In general, if the engine starts and drives fine then all will be well. Gearbox failures tend to be catastrophic but not all that common.
In general though, and something which will be unfamiliar to you coming from volvos is the BMW suspension is or should be a lot tighter. There are a lot of ball joints or bushes particularly on the 5 series and above and it can get annoying if not necessarily pricey to replace them.
Some mid-90's cars had poor cats fitted which break up and rattle eventually dissappearing or clogging the exhausts. Fuel tanks can be susceptable to rusting.
It's common for the airbag/SRS light to come on so some dodgey sellers might cover that up.
Add pictures here
<% if( /^image/.test(type) ){ %>
<% } %>
<%-name%>
Add image file
Upload

Many thanks again for the replies.
At this point I think the two cars I am looking at would be the mid-1990's E34 525i or the E32 730/735i (I don't recognize this model from memory - so I might lean toward a 740)
Thanks, Jamie
Add pictures here
<% if( /^image/.test(type) ){ %>
<% } %>
<%-name%>
Add image file
Upload
As a preface, 'Exx' ("Entwicklungsnummer" or 'project number') is a bodyshell/chassis designator; 'Mxx ...' ('Motor') is an engine designator. Alll older E numbers are distinct. M numbers with the same first two digits are very similar to one another. The succeeding numbers and letters signify increasing refinements.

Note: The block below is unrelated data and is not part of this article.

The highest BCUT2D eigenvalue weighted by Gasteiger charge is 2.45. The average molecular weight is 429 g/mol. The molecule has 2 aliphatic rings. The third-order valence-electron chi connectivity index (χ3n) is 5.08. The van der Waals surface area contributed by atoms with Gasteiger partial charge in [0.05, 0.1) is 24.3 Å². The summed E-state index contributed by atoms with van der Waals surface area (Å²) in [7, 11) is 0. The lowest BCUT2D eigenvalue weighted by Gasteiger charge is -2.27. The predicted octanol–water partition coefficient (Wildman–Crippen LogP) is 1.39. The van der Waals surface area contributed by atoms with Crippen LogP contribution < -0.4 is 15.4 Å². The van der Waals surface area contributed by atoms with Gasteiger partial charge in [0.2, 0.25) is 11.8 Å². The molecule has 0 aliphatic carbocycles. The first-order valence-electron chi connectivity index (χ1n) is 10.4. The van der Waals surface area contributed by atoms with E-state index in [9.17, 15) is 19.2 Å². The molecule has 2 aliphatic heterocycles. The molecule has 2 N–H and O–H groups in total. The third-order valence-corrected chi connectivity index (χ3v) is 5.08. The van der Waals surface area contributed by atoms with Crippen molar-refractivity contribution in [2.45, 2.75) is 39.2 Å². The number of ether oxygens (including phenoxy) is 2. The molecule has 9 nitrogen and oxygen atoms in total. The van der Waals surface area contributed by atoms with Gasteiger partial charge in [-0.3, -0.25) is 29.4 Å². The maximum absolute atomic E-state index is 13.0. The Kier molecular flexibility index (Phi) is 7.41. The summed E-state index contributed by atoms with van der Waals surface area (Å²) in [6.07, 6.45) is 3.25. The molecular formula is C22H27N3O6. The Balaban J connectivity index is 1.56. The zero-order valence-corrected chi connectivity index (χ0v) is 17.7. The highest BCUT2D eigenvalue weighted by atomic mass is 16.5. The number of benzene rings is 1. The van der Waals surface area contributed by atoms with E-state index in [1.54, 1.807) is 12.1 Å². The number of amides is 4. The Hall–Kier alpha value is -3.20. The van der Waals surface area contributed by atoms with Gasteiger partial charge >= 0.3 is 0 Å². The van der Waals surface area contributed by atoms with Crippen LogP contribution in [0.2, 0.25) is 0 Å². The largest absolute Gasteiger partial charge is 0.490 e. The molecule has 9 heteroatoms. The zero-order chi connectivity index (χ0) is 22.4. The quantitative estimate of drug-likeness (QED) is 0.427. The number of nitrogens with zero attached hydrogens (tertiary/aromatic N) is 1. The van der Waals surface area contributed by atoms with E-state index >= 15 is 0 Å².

I'm not quite sure why you have an anomalous 'disconnect' here. If you want an inline six, you should not eliminate the E34 535i.
If you are including the two V8s (the '-30' and '-40' in 730 and 740), you should also include the E34 530i and the E34 'hot rod' first year 540i as well as the two E32s.
If you are in the US, I am pretty certain you will not find an E32 730. IIRC, the smallest engine here was the M30B35 3.5 liter inline six and the 3.0 V8 was never installed in US E32s. Were I to own an E32, my preference would be for the 735i, with the 740i a close second. Be aware that the E32 also came in a long wheelbase version, all of which are recognizable by the following 'L' on the model name. So, a 735iL and a 740iL are both 4 inches longer and a couple hundred pounds heavier than the correspponding 'i' model. *Unless you are insane*, you probably want to avoid the V-12 750iL. Mere mortals such as ourselves do not DIY them. -- C.R. Krieger (Been there; done that)